I am trying to make a simple timer that plays a beep after the specified number of seconds. I managed to get it to work, but the TimerTask continues to run after the beep. Now do I stop execution? Here is my code:

import java.util.Scanner;
import java.util.Timer;
import java.util.TimerTask;
import java.awt.Toolkit;

class Alarm {

    public static void main(String[] args) {
        long delay;
        Scanner scan = new Scanner(System.in);
        System.out.print("Enter a delay in seconds: ");
        delay = scan.nextInt()*1000;

        Timer timer = new Timer();

        TimerTask task = new TimerTask() {
            @Override
            public void run() {
                Toolkit.getDefaultToolkit().beep();
            }
        };

        timer.schedule(task, delay);
    }
}
  • I am sorry. I figured this out really fast right after posting. I had to declare timer as final and call timer.cancel() after the beep inside the run() method. Not sure that it's a great solution to call a local variables method from within an inner class though... – Zim Apr 19 '13 at 9:07
up vote 32 down vote accepted

You need to cancel the timer by calling the following methods

timer.cancel();  // Terminates this timer, discarding any currently scheduled tasks.
timer.purge();   // Removes all cancelled tasks from this timer's task queue.

This will cancel the task, so something like this would work:

import java.util.Scanner;
import java.util.Timer;
import java.util.TimerTask;
import java.awt.Toolkit;

class Alarm {

    private static boolean run = true;

    public static void main(String[] args) {
        long delay;
        Scanner scan = new Scanner(System.in);
        System.out.print("Enter a delay in seconds: ");
        delay = scan.nextInt()*1000;

        final Timer timer = new Timer();

        final TimerTask task = new TimerTask() {
            @Override
            public void run() {
                if(run) {
                   Toolkit.getDefaultToolkit().beep();
                } else {
                   timer.cancel();
                   timer.purge();
                }
            }
        };

        timer.schedule(task, delay);

        // set run to false here to stop the timer.
        run = false;
    }
}
  • I tried this, it didn't work. How is run ever going to change to false in your example? I just called timer.cancel() directly after the beep and it worked. – Zim Apr 19 '13 at 9:13
  • We'll, that depends on you of course. You could keep at timer, like in the link of Baadshah, or use some other condition. When do you want to stop the beeping? – Erik Pragt Apr 19 '13 at 9:17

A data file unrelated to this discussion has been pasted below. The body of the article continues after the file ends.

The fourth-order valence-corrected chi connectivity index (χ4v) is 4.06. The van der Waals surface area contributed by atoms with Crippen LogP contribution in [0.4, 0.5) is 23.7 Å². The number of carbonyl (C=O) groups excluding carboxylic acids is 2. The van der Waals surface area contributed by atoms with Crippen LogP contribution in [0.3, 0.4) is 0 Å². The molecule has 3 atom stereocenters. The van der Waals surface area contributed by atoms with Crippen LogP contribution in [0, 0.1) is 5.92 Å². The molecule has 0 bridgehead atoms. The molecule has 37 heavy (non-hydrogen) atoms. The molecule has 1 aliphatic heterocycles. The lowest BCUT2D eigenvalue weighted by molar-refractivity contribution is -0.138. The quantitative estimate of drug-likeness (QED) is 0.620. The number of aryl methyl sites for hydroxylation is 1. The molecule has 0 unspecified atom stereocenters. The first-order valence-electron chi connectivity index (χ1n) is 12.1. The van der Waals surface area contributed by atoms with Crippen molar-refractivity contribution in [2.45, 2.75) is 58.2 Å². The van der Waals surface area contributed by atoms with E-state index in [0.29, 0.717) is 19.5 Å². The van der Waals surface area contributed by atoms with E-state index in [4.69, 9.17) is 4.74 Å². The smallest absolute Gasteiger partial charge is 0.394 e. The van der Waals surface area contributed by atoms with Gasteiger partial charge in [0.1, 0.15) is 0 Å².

• 1
    Then why do you use a TimerTask? Why not just use: 'Toolkit.getDefaultToolkit().beep() directly? – Erik Pragt Apr 19 '13 at 9:51
  • 2
    please note that calling .cancel() kills the Timer (thus the "scheduling" part) and not any running TimerTask. it kills future Tasks, but not the currently running one ("Terminates this timer, discarding any currently scheduled tasks. Does not interfere with a currently executing task (if it exists).") in the current example, no one cares cause it is just a proof of concept, but still needs mentioning – Belun Mar 29 '16 at 16:38

Here is what worked for me (used the purge() suggestion also):

import java.util.Scanner;
import java.util.Timer;
import java.util.TimerTask;
import java.awt.Toolkit;

class Alarm {

    public static void main(String[] args) {
        long delay;
        Scanner scan = new Scanner(System.in);
        System.out.print("Enter a delay in seconds: ");
        delay = scan.nextInt()*1000;

        final Timer timer = new Timer();

        final TimerTask task = new TimerTask() {
            @Override
            public void run() {
                Toolkit.getDefaultToolkit().beep();
                timer.cancel();
                timer.purge();
            }
        };

        timer.schedule(task, delay);
    }
}

cancel() should do it - cancel stops the cancels the given TimerTask / Timer

  • 1
    cancels the scheduled tasks, but not the active one. well, I guess it doesn't matter in this example though. – bvdb Sep 12 '17 at 8:35
  • What about purge()? – Igor Ganapolsky Jan 5 at 20:50

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